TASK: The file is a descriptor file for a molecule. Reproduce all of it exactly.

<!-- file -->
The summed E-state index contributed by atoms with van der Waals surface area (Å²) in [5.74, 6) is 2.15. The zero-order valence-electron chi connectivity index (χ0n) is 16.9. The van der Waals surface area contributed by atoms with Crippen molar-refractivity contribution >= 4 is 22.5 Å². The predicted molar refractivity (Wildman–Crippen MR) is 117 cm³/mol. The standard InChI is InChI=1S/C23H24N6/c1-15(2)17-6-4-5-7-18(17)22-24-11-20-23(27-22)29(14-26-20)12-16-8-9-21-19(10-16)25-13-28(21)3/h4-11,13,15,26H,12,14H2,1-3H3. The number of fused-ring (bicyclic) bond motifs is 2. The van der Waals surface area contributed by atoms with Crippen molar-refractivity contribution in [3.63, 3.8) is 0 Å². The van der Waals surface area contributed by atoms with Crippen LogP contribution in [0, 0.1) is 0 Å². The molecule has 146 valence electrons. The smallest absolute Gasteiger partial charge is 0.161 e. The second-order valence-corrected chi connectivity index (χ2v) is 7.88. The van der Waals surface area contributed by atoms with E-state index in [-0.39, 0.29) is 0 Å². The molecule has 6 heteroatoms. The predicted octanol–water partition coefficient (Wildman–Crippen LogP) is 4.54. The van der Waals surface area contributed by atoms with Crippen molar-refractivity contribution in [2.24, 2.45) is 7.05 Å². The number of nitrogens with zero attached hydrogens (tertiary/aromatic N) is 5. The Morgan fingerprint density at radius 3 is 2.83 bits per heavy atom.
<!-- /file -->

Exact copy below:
The summed E-state index contributed by atoms with van der Waals surface area (Å²) in [5.74, 6) is 2.15. The zero-order valence-electron chi connectivity index (χ0n) is 16.9. The van der Waals surface area contributed by atoms with Crippen molar-refractivity contribution >= 4 is 22.5 Å². The predicted molar refractivity (Wildman–Crippen MR) is 117 cm³/mol. The standard InChI is InChI=1S/C23H24N6/c1-15(2)17-6-4-5-7-18(17)22-24-11-20-23(27-22)29(14-26-20)12-16-8-9-21-19(10-16)25-13-28(21)3/h4-11,13,15,26H,12,14H2,1-3H3. The number of fused-ring (bicyclic) bond motifs is 2. The van der Waals surface area contributed by atoms with Crippen molar-refractivity contribution in [3.63, 3.8) is 0 Å². The van der Waals surface area contributed by atoms with Crippen LogP contribution in [0, 0.1) is 0 Å². The molecule has 146 valence electrons. The smallest absolute Gasteiger partial charge is 0.161 e. The second-order valence-corrected chi connectivity index (χ2v) is 7.88. The van der Waals surface area contributed by atoms with E-state index in [-0.39, 0.29) is 0 Å². The molecule has 6 heteroatoms. The predicted octanol–water partition coefficient (Wildman–Crippen LogP) is 4.54. The van der Waals surface area contributed by atoms with Crippen molar-refractivity contribution in [2.24, 2.45) is 7.05 Å². The number of nitrogens with zero attached hydrogens (tertiary/aromatic N) is 5. The Morgan fingerprint density at radius 3 is 2.83 bits per heavy atom.